Throughout the showing of the cards the performer takes care to look away from the faces of the assistants in order that no help may be obtained by facial hint.

Remarking that now the cards have been noted mentally there is little need to remember the numbers nor keep the packets of cards in their pockets. Therefore he allows assistant B to replace his cards on top of the pack, which is then handed to A so that he too can replace his. The pack is then given a complete cut.

The locating of the cards follows.

Requisites. One pack of cards.

Preparation. Nil.

Presentation. Follow the procedure exactly as it has been described. Whilst you are showing the cards keep count of their number. Subtract this number from fifty-two. The resulting number, which we'll suppose is twenty-nine, will be your key number.

Now after the cards have been mentally selected and B returns his packet to the top of the pack, the top card must be glimpsed. A then places his cards back on top of B's and the pack is given a complete cut.

Taking the pack the magician looks for the card he glimpsed and upon finding it, cuts the pack at that point bringing it to the top of the pack. Remembering the key number 29, the performer subtracts this from fifty--two, which leaves him with the number 23 (assuming that a straight pack with no jokers is used). The card chosen by A will now be the twenty-third card from the top of the pack, and B's twenty-third from the face of the pack.

To the description given in Ibidem, Stewart lames adds a teasing note. He writes:

" I would think it would improve the effect and speed the routine by having an unknown number of cards discarded at the start. I do this by having a number of cards secretly discarded so that I have no idea what the combined total of the cards in talon plus A's and B's is. The method is the same if one glimpses the key card, counts the cards in the deck after the return of A's and B's cards and then subtracts the original number of cards he counted from the resulting number. For example. You counted thirty one cards whilst showing the cards in the talon. After the cards are returned and you have cut the key card to the top, you count as you run through the cards finding that you have forty-two. It means that your key number for finding the respective cards at the top and bottom of the deck is eleven. You now happen to know that the spectator discarded ten cards at the start, but for heaven's sake forget it.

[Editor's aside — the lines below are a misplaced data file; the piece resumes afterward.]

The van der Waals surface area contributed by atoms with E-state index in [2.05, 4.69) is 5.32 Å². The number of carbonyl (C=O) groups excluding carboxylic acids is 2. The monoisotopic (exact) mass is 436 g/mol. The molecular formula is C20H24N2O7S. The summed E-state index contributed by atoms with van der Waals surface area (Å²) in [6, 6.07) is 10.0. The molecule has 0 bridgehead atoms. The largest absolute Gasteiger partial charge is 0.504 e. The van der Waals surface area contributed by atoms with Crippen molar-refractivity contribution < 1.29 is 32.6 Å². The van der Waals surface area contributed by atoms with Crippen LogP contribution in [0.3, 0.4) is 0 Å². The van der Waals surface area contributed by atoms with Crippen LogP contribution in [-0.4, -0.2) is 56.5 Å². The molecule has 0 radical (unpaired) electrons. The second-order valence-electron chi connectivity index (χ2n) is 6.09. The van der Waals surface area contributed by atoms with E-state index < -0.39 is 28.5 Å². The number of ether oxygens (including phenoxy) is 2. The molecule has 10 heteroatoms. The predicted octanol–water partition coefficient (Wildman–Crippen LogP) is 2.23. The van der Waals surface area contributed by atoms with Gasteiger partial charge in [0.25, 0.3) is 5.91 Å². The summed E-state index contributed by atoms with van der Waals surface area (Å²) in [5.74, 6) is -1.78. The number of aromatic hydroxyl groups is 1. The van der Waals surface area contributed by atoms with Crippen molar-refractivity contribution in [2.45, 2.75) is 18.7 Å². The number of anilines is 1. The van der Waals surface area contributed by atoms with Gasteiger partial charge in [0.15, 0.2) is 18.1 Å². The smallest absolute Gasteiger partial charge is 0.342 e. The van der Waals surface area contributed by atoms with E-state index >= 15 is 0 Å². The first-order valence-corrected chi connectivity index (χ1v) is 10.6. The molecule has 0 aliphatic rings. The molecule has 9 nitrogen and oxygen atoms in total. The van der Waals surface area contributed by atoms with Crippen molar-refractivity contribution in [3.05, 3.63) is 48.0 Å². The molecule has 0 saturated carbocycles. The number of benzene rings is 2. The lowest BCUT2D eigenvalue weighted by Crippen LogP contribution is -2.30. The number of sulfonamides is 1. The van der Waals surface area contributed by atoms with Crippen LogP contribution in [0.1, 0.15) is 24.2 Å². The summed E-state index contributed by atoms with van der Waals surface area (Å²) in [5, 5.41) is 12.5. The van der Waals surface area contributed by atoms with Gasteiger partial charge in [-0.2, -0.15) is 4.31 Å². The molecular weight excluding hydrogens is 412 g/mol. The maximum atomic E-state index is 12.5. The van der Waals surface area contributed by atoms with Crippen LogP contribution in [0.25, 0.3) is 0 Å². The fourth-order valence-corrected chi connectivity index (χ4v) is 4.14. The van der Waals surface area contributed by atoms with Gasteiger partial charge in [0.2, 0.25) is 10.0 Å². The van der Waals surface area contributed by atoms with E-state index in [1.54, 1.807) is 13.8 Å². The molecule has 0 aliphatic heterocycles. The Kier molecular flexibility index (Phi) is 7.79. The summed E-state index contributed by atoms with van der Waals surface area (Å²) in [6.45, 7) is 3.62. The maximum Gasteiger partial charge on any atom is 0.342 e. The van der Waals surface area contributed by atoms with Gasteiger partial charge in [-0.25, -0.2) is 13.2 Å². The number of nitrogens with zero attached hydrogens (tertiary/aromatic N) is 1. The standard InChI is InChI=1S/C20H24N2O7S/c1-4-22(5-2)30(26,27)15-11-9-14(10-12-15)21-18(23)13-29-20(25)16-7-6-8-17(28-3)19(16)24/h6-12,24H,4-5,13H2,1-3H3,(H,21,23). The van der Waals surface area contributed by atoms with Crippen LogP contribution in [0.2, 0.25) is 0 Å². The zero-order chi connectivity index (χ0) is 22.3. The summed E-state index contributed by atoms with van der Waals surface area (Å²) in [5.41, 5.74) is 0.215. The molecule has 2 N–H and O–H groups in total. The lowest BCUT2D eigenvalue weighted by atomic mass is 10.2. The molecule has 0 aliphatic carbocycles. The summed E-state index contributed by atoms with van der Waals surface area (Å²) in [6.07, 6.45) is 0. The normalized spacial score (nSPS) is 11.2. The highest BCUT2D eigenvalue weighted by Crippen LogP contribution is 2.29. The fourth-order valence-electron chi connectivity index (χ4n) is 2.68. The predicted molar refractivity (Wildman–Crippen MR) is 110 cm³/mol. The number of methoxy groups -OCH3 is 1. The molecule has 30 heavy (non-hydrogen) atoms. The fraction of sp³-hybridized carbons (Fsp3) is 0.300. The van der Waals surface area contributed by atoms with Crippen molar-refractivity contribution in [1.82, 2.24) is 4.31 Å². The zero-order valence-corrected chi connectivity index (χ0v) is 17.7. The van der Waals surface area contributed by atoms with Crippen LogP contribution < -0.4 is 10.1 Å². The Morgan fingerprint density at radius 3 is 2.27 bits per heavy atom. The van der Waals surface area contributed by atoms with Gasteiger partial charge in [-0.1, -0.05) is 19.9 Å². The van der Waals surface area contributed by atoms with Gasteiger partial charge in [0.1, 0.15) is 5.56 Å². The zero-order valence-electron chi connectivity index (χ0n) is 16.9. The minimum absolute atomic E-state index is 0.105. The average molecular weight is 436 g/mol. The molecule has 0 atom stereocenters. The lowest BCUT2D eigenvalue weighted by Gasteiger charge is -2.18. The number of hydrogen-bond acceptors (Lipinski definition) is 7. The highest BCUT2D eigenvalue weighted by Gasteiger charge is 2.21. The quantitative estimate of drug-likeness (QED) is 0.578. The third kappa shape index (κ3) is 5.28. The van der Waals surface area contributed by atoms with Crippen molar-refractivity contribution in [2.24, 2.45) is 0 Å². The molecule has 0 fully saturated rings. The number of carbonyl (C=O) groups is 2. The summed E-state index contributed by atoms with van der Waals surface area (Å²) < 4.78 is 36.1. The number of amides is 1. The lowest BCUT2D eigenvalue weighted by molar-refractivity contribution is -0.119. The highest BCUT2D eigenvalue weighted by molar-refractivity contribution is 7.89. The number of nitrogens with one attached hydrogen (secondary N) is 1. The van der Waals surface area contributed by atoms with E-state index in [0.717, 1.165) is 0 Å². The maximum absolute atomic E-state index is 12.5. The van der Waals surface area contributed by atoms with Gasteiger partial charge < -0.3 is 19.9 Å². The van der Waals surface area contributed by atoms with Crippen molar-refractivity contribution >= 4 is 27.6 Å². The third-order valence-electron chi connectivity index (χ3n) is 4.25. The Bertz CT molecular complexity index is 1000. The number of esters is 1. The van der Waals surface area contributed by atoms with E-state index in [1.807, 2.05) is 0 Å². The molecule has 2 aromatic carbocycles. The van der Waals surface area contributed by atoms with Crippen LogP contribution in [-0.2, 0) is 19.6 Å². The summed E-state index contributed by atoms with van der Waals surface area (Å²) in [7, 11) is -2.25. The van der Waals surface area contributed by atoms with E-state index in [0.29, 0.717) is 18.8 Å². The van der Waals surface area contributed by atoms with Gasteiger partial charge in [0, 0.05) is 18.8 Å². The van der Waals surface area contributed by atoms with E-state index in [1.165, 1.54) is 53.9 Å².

" I have discovered a method in which it is not necessary to know the number of cards discarded, it is not necessary to glimpse the face of any card at any time, it is never necessary to know how many cards are in the talon plus the A packet plus the B packet because no subtracting is necessary at any time. It is still perfectly impromptu."

Well, Stewart has certainly a fine location which one hopes will see the light of day. One which apart from mere acquisitive tendencies, every serious lover of card magic would like to see in published form. Let us hope that we shall not have to wait too long. Stewart, whose talent covers the whole gamut of the magical field, has published too little during the past two years. Always one is anticipating those books which were to follow ' First Call to Cards,' books which contained some ' out of this world ' ideas with objects other than pieces of pasteboard. Again let us hope that the wait is not too long.